The sun is breaking the known rules of physics—so said headlines that made the rounds of the Web this week. That claim from a release out about a new study by researchers Jere Jenkins and Ephraim Fischbach of Purdue, and Peter Sturrock of Stanford. The work suggests that the rates of radioactive decay in isotopes—thought to be a constant, and used to date archaeological objects—could vary oh-so-slightly, and interaction with neutrinos from the sun could be the cause. Neutrinos are those neutral particles that pass through matter and rarely interact with it; trillions of neutrinos are thought to pass through your body every second. In the release itself, the researchers say that it's a wild idea: "'It doesn't make sense according to conventional ideas,' Fischbach said. Jenkins whimsically added, 'What we're suggesting is that something that doesn't really interact with anything is changing something that can't be changed.'" Could it possibly be true? I consulted with Gregory Sullivan, professor and associate chair of physics at the University of Maryland who formerly did some of his neutrino research at the Super-Kamiokande detector in Japan, and with physicist Eric Adelberger of the University of Washington. "My gut reaction is one of skepticism," Sullivan told DISCOVER. The idea isn't impossible, he says, but you can't accept a solution as radical as the new study's with just the small data set the researchers have. "Data is data. That's the final arbiter. But the more one has to bend [well-establish physics], the evidence has to be that much more scrutinized." Among the reasons Sullivan cited for his skepticism after reading the papers:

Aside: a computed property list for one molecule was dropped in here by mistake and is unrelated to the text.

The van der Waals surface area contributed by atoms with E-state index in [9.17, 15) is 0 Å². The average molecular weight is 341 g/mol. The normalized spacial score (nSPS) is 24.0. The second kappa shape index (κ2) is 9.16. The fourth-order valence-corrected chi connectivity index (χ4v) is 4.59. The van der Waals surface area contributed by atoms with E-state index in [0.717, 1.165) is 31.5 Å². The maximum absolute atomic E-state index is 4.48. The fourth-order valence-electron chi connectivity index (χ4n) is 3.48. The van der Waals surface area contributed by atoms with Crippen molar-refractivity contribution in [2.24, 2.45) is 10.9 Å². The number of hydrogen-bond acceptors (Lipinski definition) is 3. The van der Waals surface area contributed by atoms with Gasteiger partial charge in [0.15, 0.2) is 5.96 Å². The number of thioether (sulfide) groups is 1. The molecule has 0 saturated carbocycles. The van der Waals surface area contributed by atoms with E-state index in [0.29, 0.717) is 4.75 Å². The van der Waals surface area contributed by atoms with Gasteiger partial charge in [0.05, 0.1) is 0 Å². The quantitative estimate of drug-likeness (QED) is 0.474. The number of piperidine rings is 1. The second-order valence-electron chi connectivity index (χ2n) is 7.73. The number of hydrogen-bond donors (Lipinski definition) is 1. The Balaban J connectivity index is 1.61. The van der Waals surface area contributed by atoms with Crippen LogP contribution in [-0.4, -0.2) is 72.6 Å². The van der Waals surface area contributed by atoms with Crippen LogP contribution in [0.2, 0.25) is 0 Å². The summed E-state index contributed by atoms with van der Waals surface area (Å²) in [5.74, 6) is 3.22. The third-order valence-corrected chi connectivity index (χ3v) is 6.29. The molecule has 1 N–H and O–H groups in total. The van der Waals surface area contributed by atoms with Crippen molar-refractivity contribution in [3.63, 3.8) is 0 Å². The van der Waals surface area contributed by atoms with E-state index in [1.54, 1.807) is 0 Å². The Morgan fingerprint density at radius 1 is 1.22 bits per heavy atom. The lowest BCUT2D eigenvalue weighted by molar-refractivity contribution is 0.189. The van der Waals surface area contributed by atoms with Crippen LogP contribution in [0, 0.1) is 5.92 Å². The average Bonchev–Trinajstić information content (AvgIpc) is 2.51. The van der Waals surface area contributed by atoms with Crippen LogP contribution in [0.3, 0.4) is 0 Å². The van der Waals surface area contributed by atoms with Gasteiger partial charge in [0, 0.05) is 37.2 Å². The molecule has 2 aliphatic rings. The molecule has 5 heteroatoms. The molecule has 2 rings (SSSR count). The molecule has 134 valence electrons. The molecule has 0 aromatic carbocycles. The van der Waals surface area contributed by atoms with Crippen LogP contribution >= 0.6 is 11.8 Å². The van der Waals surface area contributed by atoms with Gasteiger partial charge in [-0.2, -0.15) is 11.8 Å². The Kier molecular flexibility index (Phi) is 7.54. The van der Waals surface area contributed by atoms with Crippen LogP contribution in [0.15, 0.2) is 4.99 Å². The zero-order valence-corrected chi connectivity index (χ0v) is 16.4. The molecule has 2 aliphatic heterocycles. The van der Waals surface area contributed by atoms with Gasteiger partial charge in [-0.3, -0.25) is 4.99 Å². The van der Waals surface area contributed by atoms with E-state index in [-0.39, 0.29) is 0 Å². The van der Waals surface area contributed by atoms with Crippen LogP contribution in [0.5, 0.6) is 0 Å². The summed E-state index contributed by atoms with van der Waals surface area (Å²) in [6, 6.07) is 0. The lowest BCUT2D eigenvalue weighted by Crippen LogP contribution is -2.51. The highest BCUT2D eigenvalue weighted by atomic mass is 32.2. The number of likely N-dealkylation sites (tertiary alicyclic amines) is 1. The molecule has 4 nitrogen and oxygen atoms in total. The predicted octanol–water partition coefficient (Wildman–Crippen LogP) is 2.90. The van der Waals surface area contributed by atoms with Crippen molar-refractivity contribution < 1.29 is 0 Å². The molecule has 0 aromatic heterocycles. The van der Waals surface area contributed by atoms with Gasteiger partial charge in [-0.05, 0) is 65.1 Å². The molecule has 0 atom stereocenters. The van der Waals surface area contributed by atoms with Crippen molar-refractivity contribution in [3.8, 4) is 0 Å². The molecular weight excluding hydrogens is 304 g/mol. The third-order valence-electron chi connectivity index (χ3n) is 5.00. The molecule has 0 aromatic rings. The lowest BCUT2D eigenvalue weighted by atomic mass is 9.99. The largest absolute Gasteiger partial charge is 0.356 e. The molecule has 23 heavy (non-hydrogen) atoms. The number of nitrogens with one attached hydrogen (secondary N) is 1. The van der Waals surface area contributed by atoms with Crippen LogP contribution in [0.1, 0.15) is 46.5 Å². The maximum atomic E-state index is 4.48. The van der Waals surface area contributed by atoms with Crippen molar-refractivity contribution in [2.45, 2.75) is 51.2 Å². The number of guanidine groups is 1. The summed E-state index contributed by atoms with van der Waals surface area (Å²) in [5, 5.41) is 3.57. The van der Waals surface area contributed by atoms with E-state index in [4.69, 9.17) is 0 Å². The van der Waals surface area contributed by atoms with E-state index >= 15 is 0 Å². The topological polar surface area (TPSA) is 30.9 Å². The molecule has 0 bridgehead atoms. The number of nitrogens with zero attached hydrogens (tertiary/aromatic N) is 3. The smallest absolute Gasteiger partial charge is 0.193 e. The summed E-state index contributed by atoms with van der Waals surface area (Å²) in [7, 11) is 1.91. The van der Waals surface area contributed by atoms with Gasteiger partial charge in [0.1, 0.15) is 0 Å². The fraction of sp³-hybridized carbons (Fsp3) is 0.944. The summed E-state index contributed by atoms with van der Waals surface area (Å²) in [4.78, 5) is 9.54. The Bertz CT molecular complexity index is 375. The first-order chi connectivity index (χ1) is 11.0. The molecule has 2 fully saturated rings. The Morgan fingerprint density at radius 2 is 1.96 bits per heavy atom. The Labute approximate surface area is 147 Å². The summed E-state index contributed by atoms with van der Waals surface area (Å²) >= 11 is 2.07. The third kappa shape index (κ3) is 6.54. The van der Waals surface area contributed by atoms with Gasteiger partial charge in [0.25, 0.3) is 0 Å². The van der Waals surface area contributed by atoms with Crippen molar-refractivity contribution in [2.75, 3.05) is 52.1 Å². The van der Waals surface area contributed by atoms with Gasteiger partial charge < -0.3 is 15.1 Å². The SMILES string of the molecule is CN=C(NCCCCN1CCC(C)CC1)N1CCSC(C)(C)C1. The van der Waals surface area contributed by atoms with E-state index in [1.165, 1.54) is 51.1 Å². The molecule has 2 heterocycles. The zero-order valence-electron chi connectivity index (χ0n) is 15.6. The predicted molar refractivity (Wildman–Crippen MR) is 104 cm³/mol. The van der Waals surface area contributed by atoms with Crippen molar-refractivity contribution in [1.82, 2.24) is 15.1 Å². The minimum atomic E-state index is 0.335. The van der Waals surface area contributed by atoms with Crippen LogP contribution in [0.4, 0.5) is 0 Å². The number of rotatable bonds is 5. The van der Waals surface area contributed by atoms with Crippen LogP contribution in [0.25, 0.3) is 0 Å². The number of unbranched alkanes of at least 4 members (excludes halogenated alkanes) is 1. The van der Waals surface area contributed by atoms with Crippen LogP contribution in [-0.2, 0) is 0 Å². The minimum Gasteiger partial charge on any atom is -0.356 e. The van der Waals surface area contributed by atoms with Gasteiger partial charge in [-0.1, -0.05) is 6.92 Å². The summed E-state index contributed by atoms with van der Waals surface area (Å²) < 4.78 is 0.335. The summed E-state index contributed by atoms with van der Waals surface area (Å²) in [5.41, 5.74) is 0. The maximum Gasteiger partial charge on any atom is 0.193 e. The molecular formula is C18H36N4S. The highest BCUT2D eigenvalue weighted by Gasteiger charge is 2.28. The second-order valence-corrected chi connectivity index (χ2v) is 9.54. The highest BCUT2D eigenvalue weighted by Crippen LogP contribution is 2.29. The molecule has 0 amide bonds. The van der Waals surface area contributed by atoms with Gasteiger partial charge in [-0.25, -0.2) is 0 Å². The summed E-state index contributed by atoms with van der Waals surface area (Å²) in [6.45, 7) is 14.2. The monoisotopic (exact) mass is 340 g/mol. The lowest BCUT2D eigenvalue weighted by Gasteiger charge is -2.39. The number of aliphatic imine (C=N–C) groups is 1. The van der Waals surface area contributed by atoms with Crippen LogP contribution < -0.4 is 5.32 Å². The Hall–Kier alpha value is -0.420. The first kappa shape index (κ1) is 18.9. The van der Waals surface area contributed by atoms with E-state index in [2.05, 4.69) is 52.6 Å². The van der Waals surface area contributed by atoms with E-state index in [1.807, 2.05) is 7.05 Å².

Many of the tiny variations that the study authors saw in radioactive decay rates came from labs like Brookhaven National Lab—the researchers didn't take the readings themselves. And, Sullivan says, some are multiple decades old. In their paper, Fischbach's team takes care to try to rule out variations in the equipment or environmental conditions that could have caused the weird changes they saw in decay rates. But, Sullivan says, "they're people 30 years later [studying] equipment they weren't running. I don't think they rule it out."
The Purdue-Stanford team cites an example of a 2006 solar flare, saying that they saw a dip in decay rates in a manganese isotope before the occurrence that lasted until after it was gone. Sullivan, however, says he isn't convinced this is experimentally significant, and anyway it doesn't make sense: Solar neutrinos emanate from the interior of the sun—not the surface, where flares emerge. Moreover, he says, other solar events like x-ray flares didn't have the same effect.
If it were true, the idea would represent a huge jump in neutrino physics. At the Super-Kamiokande detector, Sullivan says only about 10 neutrinos per day appeared to interact with the 20 kilotons of water. Sullivan says the Purdue-Stanford team is proposing that neutrinos are powerfully interacting with matter in a way that has never before been observed. "They're looking for something with a very much larger effect than the force of neutrinos, but that doesn't show up any other way," he says.